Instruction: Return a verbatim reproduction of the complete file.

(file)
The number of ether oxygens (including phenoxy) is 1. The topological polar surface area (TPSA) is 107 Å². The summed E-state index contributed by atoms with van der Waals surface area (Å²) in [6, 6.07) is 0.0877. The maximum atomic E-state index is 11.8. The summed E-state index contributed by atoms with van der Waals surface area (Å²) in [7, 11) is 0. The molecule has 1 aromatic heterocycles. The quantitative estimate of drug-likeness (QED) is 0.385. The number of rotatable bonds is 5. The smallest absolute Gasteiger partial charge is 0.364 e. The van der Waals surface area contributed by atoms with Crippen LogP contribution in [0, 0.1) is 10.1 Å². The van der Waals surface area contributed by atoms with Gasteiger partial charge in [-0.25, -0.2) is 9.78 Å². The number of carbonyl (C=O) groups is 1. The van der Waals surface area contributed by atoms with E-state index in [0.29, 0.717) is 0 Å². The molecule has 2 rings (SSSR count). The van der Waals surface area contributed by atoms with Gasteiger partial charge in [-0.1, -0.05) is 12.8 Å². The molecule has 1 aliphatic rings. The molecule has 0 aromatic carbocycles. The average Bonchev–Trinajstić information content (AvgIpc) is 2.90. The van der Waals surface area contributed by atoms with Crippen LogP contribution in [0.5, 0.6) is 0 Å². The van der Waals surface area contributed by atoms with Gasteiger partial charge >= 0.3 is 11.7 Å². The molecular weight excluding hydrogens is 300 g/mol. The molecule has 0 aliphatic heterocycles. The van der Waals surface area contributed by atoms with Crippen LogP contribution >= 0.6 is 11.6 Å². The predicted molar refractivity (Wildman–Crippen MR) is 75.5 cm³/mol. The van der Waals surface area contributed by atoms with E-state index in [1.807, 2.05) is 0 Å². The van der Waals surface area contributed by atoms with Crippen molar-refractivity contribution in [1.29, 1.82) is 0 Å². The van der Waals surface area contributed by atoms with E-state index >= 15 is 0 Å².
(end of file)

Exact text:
The number of ether oxygens (including phenoxy) is 1. The topological polar surface area (TPSA) is 107 Å². The summed E-state index contributed by atoms with van der Waals surface area (Å²) in [6, 6.07) is 0.0877. The maximum atomic E-state index is 11.8. The summed E-state index contributed by atoms with van der Waals surface area (Å²) in [7, 11) is 0. The molecule has 1 aromatic heterocycles. The quantitative estimate of drug-likeness (QED) is 0.385. The number of rotatable bonds is 5. The smallest absolute Gasteiger partial charge is 0.364 e. The van der Waals surface area contributed by atoms with Crippen LogP contribution in [0, 0.1) is 10.1 Å². The van der Waals surface area contributed by atoms with Gasteiger partial charge in [-0.25, -0.2) is 9.78 Å². The number of carbonyl (C=O) groups is 1. The van der Waals surface area contributed by atoms with E-state index in [0.29, 0.717) is 0 Å². The molecule has 2 rings (SSSR count). The van der Waals surface area contributed by atoms with Gasteiger partial charge in [-0.1, -0.05) is 12.8 Å². The molecule has 1 aliphatic rings. The molecule has 0 aromatic carbocycles. The average Bonchev–Trinajstić information content (AvgIpc) is 2.90. The van der Waals surface area contributed by atoms with Crippen LogP contribution in [0.5, 0.6) is 0 Å². The van der Waals surface area contributed by atoms with Gasteiger partial charge >= 0.3 is 11.7 Å². The molecular weight excluding hydrogens is 300 g/mol. The molecule has 0 aliphatic heterocycles. The van der Waals surface area contributed by atoms with Crippen LogP contribution >= 0.6 is 11.6 Å². The predicted molar refractivity (Wildman–Crippen MR) is 75.5 cm³/mol. The van der Waals surface area contributed by atoms with E-state index in [1.807, 2.05) is 0 Å². The van der Waals surface area contributed by atoms with Crippen molar-refractivity contribution in [1.29, 1.82) is 0 Å². The van der Waals surface area contributed by atoms with E-state index >= 15 is 0 Å².